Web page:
The Doll by Daphne Du Maurier, abridged by Richard Hamilton

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BBC Radios 3 and 4, 3-5 May 2011
This selection of recently discovered stories originally published in newspapers and other periodicials and reissued under the umbrella title The Doll date from the late 1920s, when du Maurier was beginning her career as a writer, before she made her name with novels such as Rebecca.
They revealed an author perpetually concerned with the seamier side of life lurking beneath apparently polite societies. The first tale, "East Wind," read by Anna Madeley, told of a drunken revel taking place by the sea that ended with a young girl being beheaded by her lover, while his friends indulged themselves some way away. There was a distinct sado-masochistic tinge to this tale: the beheading represented the fuilfilment of the lover's wishes, but the girl half-acquiesced to her own death. The second story "The Doll," read by Ed Stoppard, recounted the love of a young man for a violinist, who had developed an unnatural sexual attraction to a doll. Once again the story told of illicit passions lurking beneath civilized surfaces: the girl had apparently been traught to kiss by the doll, which gave her a perverted view of life (at least in the young man's opinion). "The Happy Valley," read by Hattie Morahan, told of a young girl's dreams of an eerie wilderness and a grand old house, reminiscent of Rebecca, but this time involving a strange foreigner whom she later married. In the final story, "Tame Cat," read by Morven Christie, a young girl returns from a Paris finishing-school transformed into a woman. Her mother's long-time lover 'Uncle' John (the tame cat of the title) develops an attraction for her, causing the mother to seethe with jealousy. The action culminates in a New Year's Eve party where the girl becomes acutely conscious that everyone is watching her apparently making eyes at John, while John himself whispers to her about the ways their relationship can be continued. Du Maurier suggests how young women in so-called genteel societies are treated as sex-objects by older and younger men alike; meanwhile older women are put on the shelf like used bottles.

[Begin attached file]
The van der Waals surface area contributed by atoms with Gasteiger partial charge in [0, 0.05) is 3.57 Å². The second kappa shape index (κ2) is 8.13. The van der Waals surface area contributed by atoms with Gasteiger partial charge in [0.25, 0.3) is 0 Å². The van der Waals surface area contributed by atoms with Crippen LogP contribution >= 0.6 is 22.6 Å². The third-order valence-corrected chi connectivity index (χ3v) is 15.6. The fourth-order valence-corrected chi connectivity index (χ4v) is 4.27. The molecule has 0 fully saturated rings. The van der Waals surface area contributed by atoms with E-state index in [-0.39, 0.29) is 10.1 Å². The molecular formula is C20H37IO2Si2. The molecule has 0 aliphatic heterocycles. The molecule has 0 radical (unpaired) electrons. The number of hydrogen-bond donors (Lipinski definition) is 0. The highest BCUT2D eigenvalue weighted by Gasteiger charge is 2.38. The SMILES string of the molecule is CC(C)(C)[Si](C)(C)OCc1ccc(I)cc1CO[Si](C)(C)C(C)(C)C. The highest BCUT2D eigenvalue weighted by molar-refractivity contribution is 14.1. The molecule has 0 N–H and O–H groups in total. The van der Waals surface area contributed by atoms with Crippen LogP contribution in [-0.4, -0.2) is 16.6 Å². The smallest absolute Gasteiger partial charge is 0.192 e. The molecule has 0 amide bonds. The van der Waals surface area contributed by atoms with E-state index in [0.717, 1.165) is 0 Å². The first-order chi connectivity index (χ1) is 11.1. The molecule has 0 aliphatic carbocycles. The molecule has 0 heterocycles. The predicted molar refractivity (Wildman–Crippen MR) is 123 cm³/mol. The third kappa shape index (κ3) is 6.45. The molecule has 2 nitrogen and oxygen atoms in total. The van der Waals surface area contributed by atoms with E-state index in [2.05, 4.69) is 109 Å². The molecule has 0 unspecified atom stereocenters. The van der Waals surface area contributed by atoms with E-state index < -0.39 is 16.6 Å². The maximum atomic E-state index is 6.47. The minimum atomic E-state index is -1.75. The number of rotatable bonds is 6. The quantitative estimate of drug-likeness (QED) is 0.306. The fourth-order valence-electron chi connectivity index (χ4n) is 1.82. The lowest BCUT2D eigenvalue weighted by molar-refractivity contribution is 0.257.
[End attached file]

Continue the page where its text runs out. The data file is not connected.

These four disturbing stories were produced by Lucy Collingwood.